As close to paradise as some will ever get, a small farm by the edge of the North Pacific Ocean. Our two Bran Owl patients will learn to fly here…

HWCC/bax volunteer coordinator, Ruth Mock, brings the owls and supplies to the scene of the reunite.

The active nest holds other small owls. Soon they will all be fledged into the great wide open.

Ruth places the birds back in the box…

Storm Petrels, tiny seabirds barely larger than a Robin, are frequent visitors to our region.  This small cousin of the Albatross, was found in a gas station parking lot in Crescent City after a foggy night. It’s likely the bird was disoriented in the fog and landed on wet pavement mistaking it for the nearby ocean or harbor.

Checking the feather condition of the small seabird after 2 days in our 1000 liter salt pool.

Cleared for release!

Another ocean voyager leaves the safe harbor for destiny!

As the season proceeds we’ll be asking for your support regularly. The 1200 wild animals who we admit for care each year, as well as the thousands of others who we help over the phone, wouldn’t be heard at all without you and your generous support. Please, donate today! Thank you!

all photos: Laura Corsiglia/ bird ally x


A Crash, Shattered Glass, and a Falcon Desperate to Get Home

It was past closing time at Humboldt Wildlife Care Center last Friday, approaching early evening, when our phone rang. Typically after hours we let the answering machine pick up our calls as we finish the late day feedings of our many patients.

[Currently we have 62 wild animals in care! Please help us help them, donate today!]

Staff could hear the message: a raptor, possibly a Peregrine Falcon, had come through a window and was now inside a house, in the living room. The caller said that the bird was bleeding and that they wanted to bring the bird to us right then.

All wildlife care providers learn that there is rarely a convenient time to stop working. Our decision to close the clinic at the end of the day isn’t because no animals are injured or found as orphans overnight. We simply don’t have the resources to maintain longer hours, and besides, our patients need a break from us. Captivity is a terrible stress for wild patients and the presence of us, human caregivers, is high on the list of the worst stressors. But a bleeding bird in need is a strong motivator to work a little late.

Birds fly into houses through windows all the time. Each year we go on dozens of calls to help free birds trapped inside, unable to find the window they came in through. Not so typical, though, is that the window they came through was closed.

About 15 minutes after the call we admitted an adult Peregrine Falcon (Falco peregrinus) who had flown through the glass.

An examination revealed a strong and healthy female, over a thousand grams in mass, with a laceration on the top of her head and a smaller cut on one of her toes.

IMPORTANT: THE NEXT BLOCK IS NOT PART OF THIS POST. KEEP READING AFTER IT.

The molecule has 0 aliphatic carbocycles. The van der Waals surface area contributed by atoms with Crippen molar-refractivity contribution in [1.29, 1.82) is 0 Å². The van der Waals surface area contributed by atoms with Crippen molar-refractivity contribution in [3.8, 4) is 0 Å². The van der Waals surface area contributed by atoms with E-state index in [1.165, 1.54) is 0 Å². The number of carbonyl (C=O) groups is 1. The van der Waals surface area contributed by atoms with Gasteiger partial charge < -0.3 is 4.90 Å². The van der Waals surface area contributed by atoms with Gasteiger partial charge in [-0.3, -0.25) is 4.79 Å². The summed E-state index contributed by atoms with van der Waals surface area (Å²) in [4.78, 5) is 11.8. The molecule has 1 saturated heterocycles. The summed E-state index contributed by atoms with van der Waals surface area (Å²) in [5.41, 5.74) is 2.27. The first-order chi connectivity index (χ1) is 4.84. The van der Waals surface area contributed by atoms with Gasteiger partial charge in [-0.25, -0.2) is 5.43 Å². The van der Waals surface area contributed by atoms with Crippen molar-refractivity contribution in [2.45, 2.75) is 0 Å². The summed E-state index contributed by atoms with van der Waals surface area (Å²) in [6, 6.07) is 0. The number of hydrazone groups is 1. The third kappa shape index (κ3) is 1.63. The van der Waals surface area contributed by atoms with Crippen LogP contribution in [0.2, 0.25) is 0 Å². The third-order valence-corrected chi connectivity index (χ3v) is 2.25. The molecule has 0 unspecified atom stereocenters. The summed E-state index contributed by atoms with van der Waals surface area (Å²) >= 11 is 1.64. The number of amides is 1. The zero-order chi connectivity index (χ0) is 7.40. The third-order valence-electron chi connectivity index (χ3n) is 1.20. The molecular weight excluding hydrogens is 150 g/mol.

Her first night in care she refused her food, or perhaps never even noticed it. Often highly stressed patients won’t eat. Her thawed quail remained untouched. Single-minded in her desire for escape, she struggled at every necessary handling. We closed the two wounds she’d gotten crashing through the window and moved her to an outside aviary in the hopes that her stress would be reduced once outdoors.

At this time of year, it is likely that she has young for whom she still provides. Having left the nest, her young fledglings are reliant on her as they struggle to learn to use the tools of their trade. It’s easy to imagine that her determination that her young thrive contributed to her collision with the window. She is on a mission.

Windows exact a terrible toll on wild birds. From skyscrapers to small cabins, the shocking indignity of the invisibility of glass kills as many as a billion birds in the United states each year. [For measures you can take to reduce bird collisions in your home, click here] At HWCC/bax, so far this year, of the 517 patients admitted, 19 have been birds who collided with a window. Of these 19, only 6 were able to be released. Skull fractures are the most common injuries, as well as irreparable damage done to shoulders and wings.

After 48 hours in care, we examined her again. Confident that her wounds would heal without further care from us, and concerned that her frustration with captivity could cause her further injury, we released her back where she was found.

A large and powerful Peregrine Falcon, the fastest vertebrate on Earth, leaping into the sky from the box you’ve just opened can be startling, even though you are well aware of what’s to come.

The great mystery that surrounds us, the wild universe that’s as far away as our own pulse of blood, as near as the most distant star, is also our home. We are that mystery, and this Falcon is our kin. Your support keeps our doors open and our phone on. Your support is the only thing that makes sure that we are here, to give a determined parent the second chance she needs, after a collision with the civilized world, to return to her own family, and resume her own mission.

Please. Help make sure we’ll always be here for our wild neighbors in need. Donate today. Thank you!

All photos: Laura Corsiglia/BAX